CMPI Quartet with JessieThis masterclass was followed by a question-and-answer session that was unique in many aspects. Jessie Mongomery is a young composer and an accomplished classically trained violinist. She has vivid memories growing up in an artistic family, surrounded by music, and she enthusiastically shared those memories with young musicians in attendance to encourage their own creative pursuits. Her path into becoming a composer has been a lot like her music – improvisational, intense, and unique – as described in her bio. Drawing on personal experiences, Ms. Montgomery guided the conversation with students along such diverse topics as improvising during chamber rehearsals, finding the melody while walking in the woods, and having jam sessions with friends. She addressed the cognitive effort of composing as being intertwined with that of performing, and that building a new musical phrase is not that different from expressing an already composed melody, emphasizing the stepping stones that can encourage students to try their hand at composition.

CMPI Quartet performingMs. Montgomery shared her own early encounters with composing that began when she was 11 and continued intermittently during her high school and conservatory years, first as the outlets for creative impulses, and later in a more deliberate fashion as she began to see herself primarily as a composer. She recalled how the idea of Strum came to her as she was plucking the violin strings during a break from rehearsing Dvorak’s “American” Quartet while in college. In contrast to the perception of the composer being a lonely figure, Ms. Montgomery repeatedly emphasized the communal nature of the creative work – collaborating in chamber groups, playing with orchestras, and gathering for jam sessions with friends – as the essential experiences informing her compositional process or giving sparks to the new ideas. Ms. Montgomery’s interaction with the audience was generous; her enthusiasm for encouraging creativity and strong sense of individuality in young musicians was palpable. It was especially rewarding to see many CMPI students and families in attendance able to join in such an inspiring conversation.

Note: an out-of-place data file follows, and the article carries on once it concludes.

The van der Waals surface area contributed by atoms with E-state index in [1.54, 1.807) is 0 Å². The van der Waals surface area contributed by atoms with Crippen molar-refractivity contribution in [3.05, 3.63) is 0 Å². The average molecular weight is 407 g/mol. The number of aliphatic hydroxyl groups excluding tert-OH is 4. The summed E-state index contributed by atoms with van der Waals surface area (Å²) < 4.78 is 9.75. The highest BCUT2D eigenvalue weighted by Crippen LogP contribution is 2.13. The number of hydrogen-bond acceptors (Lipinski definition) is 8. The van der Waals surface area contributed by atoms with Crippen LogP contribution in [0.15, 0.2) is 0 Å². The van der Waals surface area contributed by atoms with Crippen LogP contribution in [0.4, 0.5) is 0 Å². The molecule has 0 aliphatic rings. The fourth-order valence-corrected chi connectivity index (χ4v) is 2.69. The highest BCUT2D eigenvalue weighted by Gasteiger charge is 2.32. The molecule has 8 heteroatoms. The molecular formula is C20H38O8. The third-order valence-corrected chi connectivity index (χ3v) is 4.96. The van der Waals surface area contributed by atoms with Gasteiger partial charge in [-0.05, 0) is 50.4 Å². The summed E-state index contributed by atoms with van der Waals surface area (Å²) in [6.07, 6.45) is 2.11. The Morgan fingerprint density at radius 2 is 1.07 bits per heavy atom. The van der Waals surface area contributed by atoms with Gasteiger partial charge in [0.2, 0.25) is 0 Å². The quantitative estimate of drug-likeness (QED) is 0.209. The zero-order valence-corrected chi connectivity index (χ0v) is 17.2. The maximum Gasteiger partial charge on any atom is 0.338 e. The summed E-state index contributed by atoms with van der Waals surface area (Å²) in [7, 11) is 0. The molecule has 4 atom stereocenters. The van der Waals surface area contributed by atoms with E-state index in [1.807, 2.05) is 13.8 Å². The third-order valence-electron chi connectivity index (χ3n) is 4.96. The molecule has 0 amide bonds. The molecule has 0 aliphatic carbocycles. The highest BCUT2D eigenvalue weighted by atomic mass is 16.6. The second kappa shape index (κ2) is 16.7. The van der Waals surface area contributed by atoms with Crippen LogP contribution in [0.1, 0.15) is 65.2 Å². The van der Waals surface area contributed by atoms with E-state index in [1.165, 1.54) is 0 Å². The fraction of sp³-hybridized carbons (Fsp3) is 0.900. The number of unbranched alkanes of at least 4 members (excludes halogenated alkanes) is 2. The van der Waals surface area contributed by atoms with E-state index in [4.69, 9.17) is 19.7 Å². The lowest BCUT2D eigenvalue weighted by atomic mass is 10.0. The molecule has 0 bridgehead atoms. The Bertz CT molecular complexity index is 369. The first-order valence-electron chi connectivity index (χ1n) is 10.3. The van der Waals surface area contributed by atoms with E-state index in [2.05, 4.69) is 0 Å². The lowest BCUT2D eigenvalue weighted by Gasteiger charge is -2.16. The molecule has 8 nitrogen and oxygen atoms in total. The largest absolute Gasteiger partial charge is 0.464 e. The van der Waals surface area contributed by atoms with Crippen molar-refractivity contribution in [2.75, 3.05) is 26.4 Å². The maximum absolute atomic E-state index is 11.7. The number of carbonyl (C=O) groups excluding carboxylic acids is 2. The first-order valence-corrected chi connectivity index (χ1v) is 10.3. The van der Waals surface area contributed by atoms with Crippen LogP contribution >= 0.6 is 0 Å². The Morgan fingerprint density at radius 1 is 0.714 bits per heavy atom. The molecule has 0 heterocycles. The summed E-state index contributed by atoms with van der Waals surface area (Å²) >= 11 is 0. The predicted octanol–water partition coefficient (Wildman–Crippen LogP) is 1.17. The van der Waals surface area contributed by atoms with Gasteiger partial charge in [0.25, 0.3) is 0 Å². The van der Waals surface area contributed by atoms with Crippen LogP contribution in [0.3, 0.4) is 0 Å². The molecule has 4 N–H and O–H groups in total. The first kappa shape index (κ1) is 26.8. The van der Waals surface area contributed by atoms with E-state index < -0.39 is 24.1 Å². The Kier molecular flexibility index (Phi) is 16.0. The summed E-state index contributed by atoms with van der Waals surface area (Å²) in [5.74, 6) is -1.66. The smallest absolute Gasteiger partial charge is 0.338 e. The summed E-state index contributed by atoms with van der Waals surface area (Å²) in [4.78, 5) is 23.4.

Following the masterclass performance, the CMPI quartet had several opportunities to put Ms. Montgomery’s advice to good use while playing Strum during the first week of May in pre-concert performances at Symphony Center, while Ms. Montgomery’s Hymn to Everyone was featured in the main concert program. Below is a video of one of these performances.

The masterclass with Jessie Montgomery was immensely rewarding for everyone in attendance – CMPI families, guests, members of the CMPI Quartet, and their coach Ms. Lee. Esme reflected, “Being able to play for Ms. Montgomery was very inspiring, and we all took to heart her feedback and wisdom about the piece. The most meaningful part of this experience was performing and rehearsing with my good friends.”

Coach Ms. Lee summarized the experience: “To have the chance to discover Strum and work on it with such talented students, equally excited to learn and embrace Jessie’s voice, prepare it for the composer herself, and to hear directly and exactly what she has in mind, has been a privilege. Thank you CMPI!”


Image and video credits: Yana Nedvetsky